I write about a wide variety of interests and issues on my blog. Most recently, I’ve been writing about calculus and general facts about academic argumentation and logic that are helpful for both day-to-day thinking and big picture questions. I’m also in the beginning of a long reading project that will eventually lead to a lot of posts about physics, math, and theology.
Another interest of mine is psychology and mental health. I write much less about this than other topics, mainly because I know less about it, so I normally don’t feel qualified. But although I don’t have much academic knowledge about psychology, I was diagnosed with attention deficit hyperactivity disorder – known as ADHD – as a child and have lived with this my whole life. Since it is now ADHD Awareness Month (which in all-too-typical ADHD fashion I didn’t know until halfway through the month), I figured I’d make a post discussing a slice of my experience living with ADHD towards the end of October.
Before reading on, it is extremely important to understand that I am not a mental health professional. I speak from personal experience, but ADHD is among the most versatile of mental health conditions and can actually have diametrically opposed symptoms between different people. So, this is a very complicated topic, and nobody should take my word over a professional’s word. But, perhaps what I have to say can help you begin to empathize more with people in your life who have ADHD.
What is ADHD?
On a quick Google search, I found a brief yet helpful definition of ADHD. To summarize this, ADHD can cause impulsivity, hyperactivity, and problems directing focus. I’d like to provide additional clarification on what “problems with directing focus” means. Most people who have heard of ADHD think that it means things like distractibility and zoning out a lot (ironically, I zoned out while writing this sentence). But, while that is part of the experience of an ADHD has, it is often not the complete story. Allow me to give a more concrete analogy to help explain why this is incomplete.
Imagine that your level of focus is expressed on a scale of 1 to 100, where a 1 would be being asleep or braindead and 100 is so engaging you couldn’t take your eyes away even if someone shot you. Of course, nobody is really ever at 1 or 100. For a person without ADHD, they have pretty good control over where on the scale they are at any given moment, and probably they are always somewhere between 35 and 65. A person with ADHD differs from this model in two ways. Firstly, we have a lot of trouble maintaining control over where on the scale we are at any given moment. Secondly, our day to day experience has a broader range of ratings on the scale, let’s say 20 to 80. The lower numbers represent zoning out and being distracted. The higher numbers represent are called hyperfocus – such an intense concentration that the rest of the world might as well not be there.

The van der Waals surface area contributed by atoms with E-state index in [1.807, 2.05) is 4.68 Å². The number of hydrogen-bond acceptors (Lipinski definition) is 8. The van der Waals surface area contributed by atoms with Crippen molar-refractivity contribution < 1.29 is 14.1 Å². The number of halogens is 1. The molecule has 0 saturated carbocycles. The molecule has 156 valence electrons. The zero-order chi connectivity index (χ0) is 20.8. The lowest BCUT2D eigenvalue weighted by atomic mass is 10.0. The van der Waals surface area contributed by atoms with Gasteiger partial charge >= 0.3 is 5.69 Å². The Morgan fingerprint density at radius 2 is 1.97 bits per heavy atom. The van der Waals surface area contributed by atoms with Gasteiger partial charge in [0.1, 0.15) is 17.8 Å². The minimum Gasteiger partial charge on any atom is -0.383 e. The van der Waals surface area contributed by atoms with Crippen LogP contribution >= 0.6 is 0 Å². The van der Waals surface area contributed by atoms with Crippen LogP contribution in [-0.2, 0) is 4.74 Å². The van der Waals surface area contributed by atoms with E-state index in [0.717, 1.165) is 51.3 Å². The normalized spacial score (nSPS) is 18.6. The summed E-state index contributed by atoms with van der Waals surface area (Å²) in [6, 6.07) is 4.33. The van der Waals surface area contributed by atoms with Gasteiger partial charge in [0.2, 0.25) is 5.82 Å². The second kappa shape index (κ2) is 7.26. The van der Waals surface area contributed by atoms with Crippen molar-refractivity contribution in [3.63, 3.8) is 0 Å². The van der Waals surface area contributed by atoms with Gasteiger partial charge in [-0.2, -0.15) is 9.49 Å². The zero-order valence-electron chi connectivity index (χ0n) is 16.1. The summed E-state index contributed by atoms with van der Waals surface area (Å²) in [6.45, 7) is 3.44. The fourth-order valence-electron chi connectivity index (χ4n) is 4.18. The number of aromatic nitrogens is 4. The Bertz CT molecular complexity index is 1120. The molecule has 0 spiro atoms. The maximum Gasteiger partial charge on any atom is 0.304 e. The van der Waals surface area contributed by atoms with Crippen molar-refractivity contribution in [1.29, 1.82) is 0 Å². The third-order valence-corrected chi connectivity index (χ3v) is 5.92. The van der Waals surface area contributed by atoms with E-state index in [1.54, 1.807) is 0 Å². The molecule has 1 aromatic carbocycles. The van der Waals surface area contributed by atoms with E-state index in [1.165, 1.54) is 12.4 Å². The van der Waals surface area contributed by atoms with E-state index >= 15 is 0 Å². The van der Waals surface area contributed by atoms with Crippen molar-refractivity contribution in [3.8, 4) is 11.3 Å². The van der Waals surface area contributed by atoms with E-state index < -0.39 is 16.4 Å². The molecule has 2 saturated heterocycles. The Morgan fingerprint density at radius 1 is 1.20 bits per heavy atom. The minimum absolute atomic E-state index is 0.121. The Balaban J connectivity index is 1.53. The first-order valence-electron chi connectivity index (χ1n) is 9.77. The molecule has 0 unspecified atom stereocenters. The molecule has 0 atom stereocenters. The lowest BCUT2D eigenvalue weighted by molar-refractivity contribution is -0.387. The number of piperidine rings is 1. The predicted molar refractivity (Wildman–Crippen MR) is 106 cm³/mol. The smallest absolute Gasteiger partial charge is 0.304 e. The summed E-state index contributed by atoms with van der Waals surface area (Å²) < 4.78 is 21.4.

Let me give you some examples of hyperfocus and my inability to control what I focus on, since these are the two aspects mentioned above that are least understood.
Hyperfocus: When I was in college, I greatly enjoyed homework in several of my classes. There were times that I sat down in the library, intending to do 1 hour or so of homework, and what felt like 20 minutes later, 8 hours had passed and I had done an entire weeks worth of homework. Even setting a notification on my phone to get me to do other things would occasionally not work.
Lack of control: When I was a child, I had trouble responding to people talking to me if I was watching TV. It wasn’t that they were far away and I couldn’t hear them – I could. But the flashing lights of a TV screen kept my brain in a loop, and even though my brain was able to in some sense recognize that someone was trying to talk to me, I was for whatever reason not able to make the second step of responding to that person. It sometimes took my mom 10 or 15 attempts to get me to respond to her when my issue was at its worst.
How I Experience ADHD
Since I’ve lived with ADHD my whole life, it isn’t like I have any external reference frame for my experiences. However, I do notice that other people seem to think about certain things differently from me.
ADHD and Socialization: Socializing is one of those things that is extremely difficult to do without control over your level of focus. It takes extended and consistent concentration to pick up many social cues. Perhaps, for example, someone’s body language is telling me that I should stop talking about a certain topic. I might notice, or I might be so engrossed in the topic itself that I don’t notice. I also have a problem with interrupting people. There are a couple reasons this happens. Sometimes it is because the person takes a very brief pause and I don’t notice that they were about to say more. Sometimes, I have an idea or question and before I think long enough to realize that the other person is still talking, I’m talking. I don’t interrupt people on purpose, but it happens a lot on accident. It is something I have always had to work on, and will probably have to work on for the rest of my life.